British Supreme Court Rejects Hearing Ms. Dulgheriu`s Case against Prayer Ban

Country: United Kingdom

Date of incident: March 12, 2020

When Alina Dulgheriu got pregnant she received help from a now-banned pro-life group in front of an abortion centre. She now fights against a Public Protection Order (PSPO), which prohibits any kind of pro-life activity including peaceful protests, the offer of counseling and silent prayer within 100-meters around an abortion facility in the London Borough of Ealing. But the British Supreme Court has now announced that it will not hear appeal on clinic buffer zone. She is now considering all her options including an appeal to the European Court of Human Rights in Strasbourg.

“The disproportionate and wide-ranging measure taken by Ealing Council poses a serious threat to freedom of speech and assembly. It sets a negative precedent and outlaws even the most compassionate offer of assistance. In refusing permission to appeal, the Supreme Court has denied Alina the opportunity to argue her case before the highest court in the country and failed to recognise the human rights violations caused by the Order. Free societies must be free to discuss even ideas some consider controversial rather than simply criminalising them. Evidence shows that hundreds of women – like Alina – have accepted the help offered by peaceful pro-life groups outside abortion facilities,” said Laurence Wilkinson, Legal Counsel for ADF International in London.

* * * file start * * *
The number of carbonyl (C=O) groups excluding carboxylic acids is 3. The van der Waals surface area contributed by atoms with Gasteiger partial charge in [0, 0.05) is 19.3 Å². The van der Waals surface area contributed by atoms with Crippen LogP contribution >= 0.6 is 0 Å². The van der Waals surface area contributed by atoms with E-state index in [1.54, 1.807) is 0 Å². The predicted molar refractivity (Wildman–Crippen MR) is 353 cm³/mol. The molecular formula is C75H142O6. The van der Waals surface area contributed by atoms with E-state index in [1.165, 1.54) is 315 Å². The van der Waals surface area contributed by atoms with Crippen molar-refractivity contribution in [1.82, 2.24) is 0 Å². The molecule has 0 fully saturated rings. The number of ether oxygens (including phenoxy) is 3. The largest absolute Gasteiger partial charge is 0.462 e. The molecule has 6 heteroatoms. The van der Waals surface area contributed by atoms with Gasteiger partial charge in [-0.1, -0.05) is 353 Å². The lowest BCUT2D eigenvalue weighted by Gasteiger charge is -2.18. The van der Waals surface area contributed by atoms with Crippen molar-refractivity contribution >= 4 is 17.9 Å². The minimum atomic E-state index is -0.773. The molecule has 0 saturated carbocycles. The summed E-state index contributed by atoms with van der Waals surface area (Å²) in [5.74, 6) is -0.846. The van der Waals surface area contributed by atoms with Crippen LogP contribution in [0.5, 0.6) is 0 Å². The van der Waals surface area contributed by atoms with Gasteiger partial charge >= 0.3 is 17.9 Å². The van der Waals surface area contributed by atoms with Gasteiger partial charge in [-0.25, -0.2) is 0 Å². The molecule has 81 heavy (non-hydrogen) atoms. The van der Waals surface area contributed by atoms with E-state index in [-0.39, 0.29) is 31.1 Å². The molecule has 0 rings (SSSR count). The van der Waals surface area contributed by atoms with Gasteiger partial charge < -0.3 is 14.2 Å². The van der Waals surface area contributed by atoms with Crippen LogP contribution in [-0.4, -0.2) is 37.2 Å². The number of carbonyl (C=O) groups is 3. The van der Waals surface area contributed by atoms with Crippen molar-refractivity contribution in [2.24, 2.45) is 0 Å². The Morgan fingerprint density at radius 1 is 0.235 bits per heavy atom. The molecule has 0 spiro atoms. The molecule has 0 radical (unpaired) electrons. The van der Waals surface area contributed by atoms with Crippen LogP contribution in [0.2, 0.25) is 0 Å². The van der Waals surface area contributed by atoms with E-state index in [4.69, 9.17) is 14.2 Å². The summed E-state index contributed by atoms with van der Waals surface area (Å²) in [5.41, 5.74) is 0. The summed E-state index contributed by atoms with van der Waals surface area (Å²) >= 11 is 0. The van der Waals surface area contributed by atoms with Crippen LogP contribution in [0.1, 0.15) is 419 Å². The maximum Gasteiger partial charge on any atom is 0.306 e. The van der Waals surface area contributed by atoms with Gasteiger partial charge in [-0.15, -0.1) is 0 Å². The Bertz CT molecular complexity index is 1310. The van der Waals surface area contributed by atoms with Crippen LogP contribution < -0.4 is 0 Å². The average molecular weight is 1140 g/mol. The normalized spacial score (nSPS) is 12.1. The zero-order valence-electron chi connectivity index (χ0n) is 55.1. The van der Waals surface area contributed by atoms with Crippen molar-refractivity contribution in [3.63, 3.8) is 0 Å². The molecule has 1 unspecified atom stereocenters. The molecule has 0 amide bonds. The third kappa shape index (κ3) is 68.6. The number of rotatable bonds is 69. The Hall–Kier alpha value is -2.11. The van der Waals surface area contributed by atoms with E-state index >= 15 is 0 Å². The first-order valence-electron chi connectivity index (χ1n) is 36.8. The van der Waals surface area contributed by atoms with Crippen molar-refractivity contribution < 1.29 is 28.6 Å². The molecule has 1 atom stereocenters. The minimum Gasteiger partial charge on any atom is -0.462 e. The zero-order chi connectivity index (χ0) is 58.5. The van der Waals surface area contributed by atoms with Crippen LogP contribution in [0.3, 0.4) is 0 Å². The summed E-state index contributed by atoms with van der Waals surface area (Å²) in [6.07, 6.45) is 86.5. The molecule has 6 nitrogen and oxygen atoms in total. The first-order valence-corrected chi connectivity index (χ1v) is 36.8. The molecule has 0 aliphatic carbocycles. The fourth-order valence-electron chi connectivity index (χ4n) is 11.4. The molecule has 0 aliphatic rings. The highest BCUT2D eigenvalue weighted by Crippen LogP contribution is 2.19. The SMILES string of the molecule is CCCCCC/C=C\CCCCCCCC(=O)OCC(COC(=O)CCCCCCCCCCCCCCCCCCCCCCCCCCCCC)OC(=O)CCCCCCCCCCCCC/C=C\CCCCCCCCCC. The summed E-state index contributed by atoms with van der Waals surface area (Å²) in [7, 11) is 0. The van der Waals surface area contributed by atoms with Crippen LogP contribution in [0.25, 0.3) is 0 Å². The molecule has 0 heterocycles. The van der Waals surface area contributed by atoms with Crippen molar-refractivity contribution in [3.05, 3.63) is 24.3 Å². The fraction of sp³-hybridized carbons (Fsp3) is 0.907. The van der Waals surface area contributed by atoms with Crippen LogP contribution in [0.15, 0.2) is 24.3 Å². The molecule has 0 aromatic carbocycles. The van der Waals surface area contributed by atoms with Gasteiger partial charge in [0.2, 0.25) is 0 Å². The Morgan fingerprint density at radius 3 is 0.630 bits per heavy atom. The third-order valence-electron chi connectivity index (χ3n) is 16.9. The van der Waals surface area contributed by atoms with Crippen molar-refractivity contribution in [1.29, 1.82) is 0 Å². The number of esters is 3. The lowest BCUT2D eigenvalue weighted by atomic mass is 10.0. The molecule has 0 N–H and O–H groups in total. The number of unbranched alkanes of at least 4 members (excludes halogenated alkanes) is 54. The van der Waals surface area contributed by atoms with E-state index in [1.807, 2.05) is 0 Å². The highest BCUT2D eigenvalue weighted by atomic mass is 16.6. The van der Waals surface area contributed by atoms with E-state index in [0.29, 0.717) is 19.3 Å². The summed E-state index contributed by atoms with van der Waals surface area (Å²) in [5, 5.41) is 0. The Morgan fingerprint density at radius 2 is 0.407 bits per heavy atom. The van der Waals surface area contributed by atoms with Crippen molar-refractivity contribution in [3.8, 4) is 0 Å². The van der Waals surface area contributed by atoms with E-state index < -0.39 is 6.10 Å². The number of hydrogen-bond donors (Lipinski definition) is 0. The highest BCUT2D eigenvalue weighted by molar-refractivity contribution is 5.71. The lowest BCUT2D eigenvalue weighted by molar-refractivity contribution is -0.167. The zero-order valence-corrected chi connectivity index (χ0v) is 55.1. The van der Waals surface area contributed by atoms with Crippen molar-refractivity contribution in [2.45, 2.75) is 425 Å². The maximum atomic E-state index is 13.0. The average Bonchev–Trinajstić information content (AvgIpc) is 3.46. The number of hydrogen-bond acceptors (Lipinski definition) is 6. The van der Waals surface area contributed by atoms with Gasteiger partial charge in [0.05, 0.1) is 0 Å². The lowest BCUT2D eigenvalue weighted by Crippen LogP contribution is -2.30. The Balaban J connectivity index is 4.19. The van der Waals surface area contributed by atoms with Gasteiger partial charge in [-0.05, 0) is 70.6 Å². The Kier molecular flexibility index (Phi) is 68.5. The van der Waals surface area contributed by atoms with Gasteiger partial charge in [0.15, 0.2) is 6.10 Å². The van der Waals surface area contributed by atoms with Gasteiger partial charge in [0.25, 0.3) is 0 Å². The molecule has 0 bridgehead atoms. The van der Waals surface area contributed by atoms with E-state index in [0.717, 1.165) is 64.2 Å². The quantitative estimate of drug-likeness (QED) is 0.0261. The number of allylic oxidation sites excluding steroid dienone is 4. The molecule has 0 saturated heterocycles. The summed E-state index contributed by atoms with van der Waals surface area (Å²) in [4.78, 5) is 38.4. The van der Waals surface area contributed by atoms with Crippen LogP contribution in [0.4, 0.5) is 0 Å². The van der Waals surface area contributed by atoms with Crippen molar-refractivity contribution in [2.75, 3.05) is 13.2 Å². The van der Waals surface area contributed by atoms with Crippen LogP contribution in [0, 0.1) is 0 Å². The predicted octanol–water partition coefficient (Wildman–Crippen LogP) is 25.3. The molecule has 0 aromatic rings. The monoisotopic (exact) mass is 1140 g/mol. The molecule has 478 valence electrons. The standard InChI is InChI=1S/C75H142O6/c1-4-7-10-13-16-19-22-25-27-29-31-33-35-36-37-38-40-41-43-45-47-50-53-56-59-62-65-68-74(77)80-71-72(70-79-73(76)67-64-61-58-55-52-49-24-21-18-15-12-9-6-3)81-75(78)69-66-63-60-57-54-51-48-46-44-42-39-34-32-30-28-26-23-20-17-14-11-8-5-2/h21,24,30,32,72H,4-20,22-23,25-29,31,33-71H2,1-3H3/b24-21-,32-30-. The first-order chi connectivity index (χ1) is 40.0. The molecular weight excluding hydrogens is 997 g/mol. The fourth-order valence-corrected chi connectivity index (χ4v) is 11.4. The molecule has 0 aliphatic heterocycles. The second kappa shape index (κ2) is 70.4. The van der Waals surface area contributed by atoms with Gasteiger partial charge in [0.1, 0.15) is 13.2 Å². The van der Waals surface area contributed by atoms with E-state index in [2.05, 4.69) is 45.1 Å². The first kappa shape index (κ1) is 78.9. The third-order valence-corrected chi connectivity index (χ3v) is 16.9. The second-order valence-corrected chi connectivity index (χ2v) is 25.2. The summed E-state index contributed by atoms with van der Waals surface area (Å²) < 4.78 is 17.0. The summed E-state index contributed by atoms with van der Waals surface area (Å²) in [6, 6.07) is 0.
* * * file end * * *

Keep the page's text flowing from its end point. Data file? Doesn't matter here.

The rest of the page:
Thanks to a supportive pro-life group Ms Dulgheriu felt the strenght to give birth to her child. In 2018 the local mother began to fight against the Ealing Council’s PSPO, which was implemented to prevent harrassment of clients and staff, at the High Court. But she lost the case and although the High Court found that the censorship zone impacted fundamental rights, it decided the PSPO was justified and ordered Ms Dulgheriu to pay Ealing Council’s legal costs. The Court of Appeal then agreed to review the High Court’s decision. Nevertheless it dismissed that appeal in 2019 and Ms Dulgheriu challenged the Supreme Court, but this appeal has now been rejected.

After this decision Alina Dulgheriu said: “My little girl is here today because of the practical and emotional support that I was offered outside a Marie Stopes centre, and I brought the appeal to ensure that other women did not have this vital support option removed. It is unthinkable that any council would criminalise an offer to help a woman keep her child.”

Dulgheriu added: "The voices of women who needed help and support during crisis pregnancies had been effectively silenced. It is disgraceful that in both court judgments, there is literally not a single sentence, not a single word, dedicated to the women who have been helped by the vigil, who are grateful for the vigil, and who have given the other side of the story."

"Abortion providers have asked the government to impose exclusion zones around all clinics, arguing that pro-life activity was a national problem which required a national solution. The government has insisted, however, that such zones should be decided on a case-by-case basis, because a national policy would not be proportionate in the light of the “passive” nature of activities outside of abortion clinics, as well as the existing powers of local councils and the police.", wrote newspaper CRUX.

 Source: ADF International, Crux Now

 Photo by ADF